Unearthing Treblinka: Archaeology as a Tool to Restore Memory

During WWII, over 900,000 Jewish deportees were killed and buried at the Treblinka death camp in Poland. The Nazis left Treblinka in 1943, but not before knocking down all buildings and leveling the earth. They then built a farmhouse on the stripped land, planted trees, and installed a Ukrainian farmer on the area. An investigation of German crimes in 1946 found the remains of burnt posts, foundations of a building and well, and sections of paved road. The investigation also discovered human remains buried in the ground. However, none of this information alluding to the site of a mass murder was reported to the public. Despite witness testimonies supporting the concept of a mass grave at Treblinka, the reported lack of physical evidence failed to produce further investigation.

This aerial photo from 1943 following Treblinka’s closure shows an empty area of land, apart from the farmhouse at top left. Archaeologists have found that the farmhouse was in fact constructed using bricks from the dismantled gas chambers.

These German crime investigation reports remained the most complete studies of Treblinka until 2010, when a team of archaeologists began working on the area. In order to respect Jewish law and tradition banning the exhumation of the dead, they did not excavate the area. Instead, the team uses noninvasive technologies such as aerial photography, ground-penetrating radar, GPS, and lidar. These methods have identified the traces of probable undressing barracks, gas chambers, and burial/cremation pits. One of the burial pits found was recorded as 26 meters long, 17 meters wide, and 4 meters deep. Five more pits of similar sizes are located nearby, each revealing the massive scale of the atrocities committed at the site.

Surface survey has also found items on the ground surface at Treblinka, including human bone, which correlates to witness testimonies of improvised cremation methods. According to survivors, the camp did not decide to cremate bodies until it had been open for several months, and due to a lack of a purpose-built crematorium, they began burning bodies on makeshift pyres. These cremation results would not have eradicated bone, which has resulted in the presence of bone fragments at the site. Personal and everyday items have also been found at the site by means of surface survey.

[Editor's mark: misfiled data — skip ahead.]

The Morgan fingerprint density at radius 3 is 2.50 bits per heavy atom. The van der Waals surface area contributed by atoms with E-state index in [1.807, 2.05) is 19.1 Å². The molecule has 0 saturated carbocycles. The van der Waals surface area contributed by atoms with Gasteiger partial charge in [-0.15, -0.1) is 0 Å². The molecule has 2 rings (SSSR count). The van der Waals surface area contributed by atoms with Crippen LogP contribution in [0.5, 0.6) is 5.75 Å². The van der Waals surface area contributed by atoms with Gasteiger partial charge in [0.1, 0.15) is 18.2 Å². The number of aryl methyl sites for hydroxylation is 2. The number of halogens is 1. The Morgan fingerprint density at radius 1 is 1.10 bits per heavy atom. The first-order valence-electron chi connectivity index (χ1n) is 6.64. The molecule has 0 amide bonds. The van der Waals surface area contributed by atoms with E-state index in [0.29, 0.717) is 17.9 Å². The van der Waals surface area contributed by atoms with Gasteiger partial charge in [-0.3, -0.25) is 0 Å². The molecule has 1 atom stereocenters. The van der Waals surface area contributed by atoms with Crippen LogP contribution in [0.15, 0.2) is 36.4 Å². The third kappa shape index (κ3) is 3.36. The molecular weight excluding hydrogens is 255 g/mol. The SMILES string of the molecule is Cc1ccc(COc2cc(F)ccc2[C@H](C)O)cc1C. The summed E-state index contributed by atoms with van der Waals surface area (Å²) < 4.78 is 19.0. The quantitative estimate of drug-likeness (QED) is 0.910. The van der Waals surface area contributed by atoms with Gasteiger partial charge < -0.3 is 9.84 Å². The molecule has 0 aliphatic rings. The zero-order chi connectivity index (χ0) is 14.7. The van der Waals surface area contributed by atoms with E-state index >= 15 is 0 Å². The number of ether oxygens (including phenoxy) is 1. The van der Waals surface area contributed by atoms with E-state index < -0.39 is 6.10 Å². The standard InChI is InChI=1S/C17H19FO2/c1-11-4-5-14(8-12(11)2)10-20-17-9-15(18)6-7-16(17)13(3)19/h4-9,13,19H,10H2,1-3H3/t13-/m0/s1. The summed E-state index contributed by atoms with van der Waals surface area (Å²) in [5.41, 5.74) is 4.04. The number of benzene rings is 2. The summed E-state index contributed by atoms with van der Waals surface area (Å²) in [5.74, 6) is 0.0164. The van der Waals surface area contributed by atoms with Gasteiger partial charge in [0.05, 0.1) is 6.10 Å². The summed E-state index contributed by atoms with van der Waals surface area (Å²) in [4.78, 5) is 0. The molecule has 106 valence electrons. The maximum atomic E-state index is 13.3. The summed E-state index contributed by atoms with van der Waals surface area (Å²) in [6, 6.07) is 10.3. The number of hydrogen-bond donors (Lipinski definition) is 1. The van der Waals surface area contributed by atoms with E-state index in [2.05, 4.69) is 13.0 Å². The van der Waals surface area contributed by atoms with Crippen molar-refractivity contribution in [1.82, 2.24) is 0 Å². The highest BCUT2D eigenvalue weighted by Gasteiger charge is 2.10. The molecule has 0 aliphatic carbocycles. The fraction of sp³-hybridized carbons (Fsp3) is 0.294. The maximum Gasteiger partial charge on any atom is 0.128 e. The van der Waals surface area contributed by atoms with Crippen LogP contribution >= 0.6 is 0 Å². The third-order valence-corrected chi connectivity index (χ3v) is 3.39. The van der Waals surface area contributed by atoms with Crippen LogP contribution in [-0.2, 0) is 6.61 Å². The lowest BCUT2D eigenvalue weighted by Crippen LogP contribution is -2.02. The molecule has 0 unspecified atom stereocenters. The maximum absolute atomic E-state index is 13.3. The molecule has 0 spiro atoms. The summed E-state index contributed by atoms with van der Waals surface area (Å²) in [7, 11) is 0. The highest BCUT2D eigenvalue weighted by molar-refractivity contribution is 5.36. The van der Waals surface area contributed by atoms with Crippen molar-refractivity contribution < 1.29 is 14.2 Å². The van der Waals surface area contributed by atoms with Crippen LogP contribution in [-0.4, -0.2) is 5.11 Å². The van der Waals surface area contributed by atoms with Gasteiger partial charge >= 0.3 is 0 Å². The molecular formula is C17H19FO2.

A photo of the current memorial at Treblinka commemorating the 900,000 Jewish people who were killed at the site.

Treblinka was not the only death camp left empty by the Nazis. Two other camps in Poland, Bełżec and Sobibór, were also razed completely after their closures. For this reason, these camps have receded into the historical background compared to Auschwitz, which was discovered with gas chambers still standing and thousands of prisoners still alive. The Nazis also destroyed all written records, leaving the only source of evidence of the mass murders at these sites as witness testimony. Until this project, it seemed that Treblinka and its memories had been wiped off the face of the earth. The work of the archaeological team at this site demonstrates the power of archaeology to at least partially bring back lost knowledge and memory. The team is planning on long-term collaboration with the Treblinka museum in order to continue unearthing new physical evidence at the site and to allow the victims to be properly commemorated.








Further Reading:



Link to original post in Reall Archaeology